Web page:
Enjoy films alfresco at August festivalsThe idea of enjoying a cultural festival in natural surroundings seems a decadent luxury. But that appears to be the theme of film festivals this summer in Korea.
The Jeongdongjin Independent Film Festival and Jecheon International Music and Film Festival are two classic examples.
Jeongdongjin, a popular destination in Gangwon province known for its sunrise tours every New Year, opens its offering August 4 for a weekend, under the slogan “Alternative, Independent and Romantic.”
Jecheon, which was founded last year, features programs on the themes of music and sound. Taking place beside a scenic lake that has long been a setting for traditional Korean landscape paintings, the festival will run from August 9 for five days in the cozy town of Jecheon, in North Chungcheong province.
The festival opens with “Two Sons of Francisco,” a Brazilian film by director Breno Silveira. The story is based on the true story of a Brazilian country music duo, Zeze Di Camargo & Luciano. It deals with a poor tenant farmer in the hinterlands of Goias who dreams of two of his nine children becoming famous country musicians, and the accident that brought a dramatic halt to the duo’s career.
As the main program, “Music in Sight” presents the latest feature films and documentaries under diverse musical themes; “Cine Symphony” peeks into contemporary world cinema through new features that address diverse ways of life in the world; “Theme & Variations” delves into various topics within the musical genre (including films like “Habana Blues” by Benito Zambrano); and “Film Music Retrospective” revives historical film music.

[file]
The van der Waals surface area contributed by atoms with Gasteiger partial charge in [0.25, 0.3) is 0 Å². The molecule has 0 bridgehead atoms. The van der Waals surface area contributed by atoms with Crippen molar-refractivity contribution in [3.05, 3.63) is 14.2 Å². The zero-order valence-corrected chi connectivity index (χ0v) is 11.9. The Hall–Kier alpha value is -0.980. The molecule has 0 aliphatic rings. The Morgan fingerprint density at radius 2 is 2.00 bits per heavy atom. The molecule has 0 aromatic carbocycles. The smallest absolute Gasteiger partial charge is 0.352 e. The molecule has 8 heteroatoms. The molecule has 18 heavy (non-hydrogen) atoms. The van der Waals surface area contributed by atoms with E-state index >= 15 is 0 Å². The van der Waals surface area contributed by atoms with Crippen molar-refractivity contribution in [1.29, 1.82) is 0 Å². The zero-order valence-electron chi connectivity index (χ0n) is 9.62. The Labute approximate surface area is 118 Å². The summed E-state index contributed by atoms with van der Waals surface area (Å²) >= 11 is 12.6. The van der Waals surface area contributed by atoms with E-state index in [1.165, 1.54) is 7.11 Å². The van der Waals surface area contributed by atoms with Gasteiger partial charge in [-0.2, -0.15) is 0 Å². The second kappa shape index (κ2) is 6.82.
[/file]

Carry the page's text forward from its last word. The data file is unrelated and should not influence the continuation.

This year, the festival features a retrospective of Nino Rota, who composed scores for more than 150 original films before he died in 1979. The program includes “8 1/2,” a black and white feature directed by Rota’s artistic companion Federico Fellini, who recalled the late musician as a “most trustworthy friend and employee.”
There will also be musical performances staged outdoors beside Cheongpung Lake.
Jeongdongjin Independent Film Festival aims to revive the sensibility of old rural entertainment.
For three days, the playground of Jeongdong Elementary School, not far from the train station, will be a venue for exclusively independent films by young, emerging Korean directors.
Among the films will be “Walking in Rain,” the story of a female ticket seller at a theater in a Seoul suburb by acclaimed director Lim Sun-rye. Lim previously directed “Waikiki Brothers” and “Three Friends.”
by Park Soo-mee
Admission for all screenings at Jecheon is 5000 won ($5.30) except opening and closing films at 8,000 won and midnight screenings at 10,000 won. All screenings at Jeongdongjin are free. For more information on Jecheon, call (043) 646-2242. Buses to Jecheon leave Seoul’s Gangnam Express Bus Terminal every 40-50 minutes. There are trains to Jeongdongjin leaving from Cheongnyangni station everyday. For more information, check out http://jiff.co.kr/2005.
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